Publishing is definitely a business of ebbs and flows, with periods of intense activity and emails and tension followed by a lull when it’s just business as usual. The latest burst of intensity Amy Woods has been going through is the line edit stage…
Reviewing the line edit–or what did you do to my baby????
Thanks again for having me on the SOLD! blog! It’s a pleasure to be back. I hope that these posts, which deal with how I’ve navigated the publishing process, will offer insight and encouragement to fellow new authors, so that when you sell that first manuscript, you’ll have a better feel for what’s next.
Remember that feeling in school when you got back a paper you’d written, certain that it would be covered in smiley faces and comments praising your expert execution of prose, your astute and artistic employment of the English language—only to find the thing covered in red marks rather than happy faces?
Yeah, line edits are a bit like that. At first glance, they can be daunting enough to scare the pink off a pig.
Bear with me now.
I say this not to terrify you or send you running away from publishing to take up a less formidable career path such as, say, being a professional trapeze artist. I say it because it’s the truth. Line edits can be a little overwhelming. When I first received them for my debut novel, HIS TEXAS FOREVER FAMILY (out from Harlequin Special Edition in September 2014), I opened the document with one eye closed.
There they were – all those little red Track Changes boxes. So, I took the advice I gave in my last post for tackling revisions. I read through my editor Carly Silver’s suggestions, which she sent in her cover email, scanned through the manuscript, made myself some notes, and walked away. There may have been some chocolate involved – I can’t be certain.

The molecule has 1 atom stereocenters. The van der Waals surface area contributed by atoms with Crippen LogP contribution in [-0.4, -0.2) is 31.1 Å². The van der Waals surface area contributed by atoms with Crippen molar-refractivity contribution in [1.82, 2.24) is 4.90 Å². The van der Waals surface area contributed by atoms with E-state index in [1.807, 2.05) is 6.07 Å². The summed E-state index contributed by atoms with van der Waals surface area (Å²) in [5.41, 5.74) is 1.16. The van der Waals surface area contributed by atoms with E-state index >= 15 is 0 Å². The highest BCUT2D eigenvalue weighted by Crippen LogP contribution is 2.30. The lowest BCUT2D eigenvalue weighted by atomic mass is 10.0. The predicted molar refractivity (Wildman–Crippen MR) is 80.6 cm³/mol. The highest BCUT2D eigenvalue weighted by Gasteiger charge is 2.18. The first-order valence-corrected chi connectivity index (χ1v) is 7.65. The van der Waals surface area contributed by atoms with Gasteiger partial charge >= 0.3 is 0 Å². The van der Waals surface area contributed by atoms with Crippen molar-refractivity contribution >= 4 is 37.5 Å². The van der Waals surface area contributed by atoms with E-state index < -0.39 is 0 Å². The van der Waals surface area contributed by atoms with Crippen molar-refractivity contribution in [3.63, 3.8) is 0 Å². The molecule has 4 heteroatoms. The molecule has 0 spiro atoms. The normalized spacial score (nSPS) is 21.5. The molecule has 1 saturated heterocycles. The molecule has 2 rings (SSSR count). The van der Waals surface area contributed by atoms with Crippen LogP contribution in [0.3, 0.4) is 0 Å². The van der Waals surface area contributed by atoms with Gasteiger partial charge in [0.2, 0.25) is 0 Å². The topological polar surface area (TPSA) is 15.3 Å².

But, the next day…I came back, ready to face those little red boxes. And, much like during the revision stage, as I addressed each comment, the book became better and better.
Revisions usually cover issues that are the broad strokes of your manuscript; your editor might ask you to add more emotion or work on deepening characters or plot. In contrast, line edits are like polish. They exist to clarify language, to smooth out bumpy spots, and to rectify inconsistencies or any confusing elements.
For example, I had a section in my manuscript in which all the teachers went to a luncheon in the middle of a school day. I’ve been a teacher – I know how ridiculous that sounds. Who’s watching the kiddos? In real life, chaos would erupt immediately if that happened, but I didn’t catch my error. As writers, we often get so focused on telling the story, getting to the meaty emotions and sinking our teeth into the heart of a scene, that we forget details like this, which might cause a reader to stop reading and think, “Hey. Wait a minute. That doesn’t make sense,” before closing the book in frustration.
But Carly caught those things and I was happy (embarrassed, but happy) to sort them out.
As I’ve said before, editors and authors have the same goal for their publications. Carly is on my side – she wants this book, and all the others she works on, to be the very best that it can be. When we care about something we’ve created, we want it to be at its finest when it makes its debut. We all know how important first impressions are.
When talking your own line edits, it might help to keep the following in mind:
-Now is a good time to take off your writer’s hat and view your manuscript as a reader would. This is your chance to fix all those things that might pull your reader out of the enchantment of your story – no writer wants that.
-Your editor is there to help your book shine. If something comes up in your edits that confuses you, or that you perhaps disagree with, ask your editor. He or she will be more than willing to answer your questions or clarify the issue in a way that’s in the best interest of the book.
-If you start to feel overwhelmed, consider addressing the edits in stages – handle the minor changes (word choice, etc.) first, take a break for a day or two depending on your deadline, and then tackle the larger issues. I like to make a list of my editor’s suggestions and cross them off as I go along.
As I continue posting about my newbie author experiences, I sincerely hope to provide insight into the publishing process that might serve you well when you get to this juncture of your own journey.
As ever, I am more than happy to answer any questions.
Thank you, Amy, and we’re eager to see just how those little changes made the difference for your September 2014 debut!
You can also keep up with Amy’s adventures on her website or on Twitter, where she is @AmyWoodsBooks. Her editor can be found on Twitter as @CarlyASilver.
And don’t forget to check out our Writing Guidelines for specifics for each line, or visit the Harlequin Community!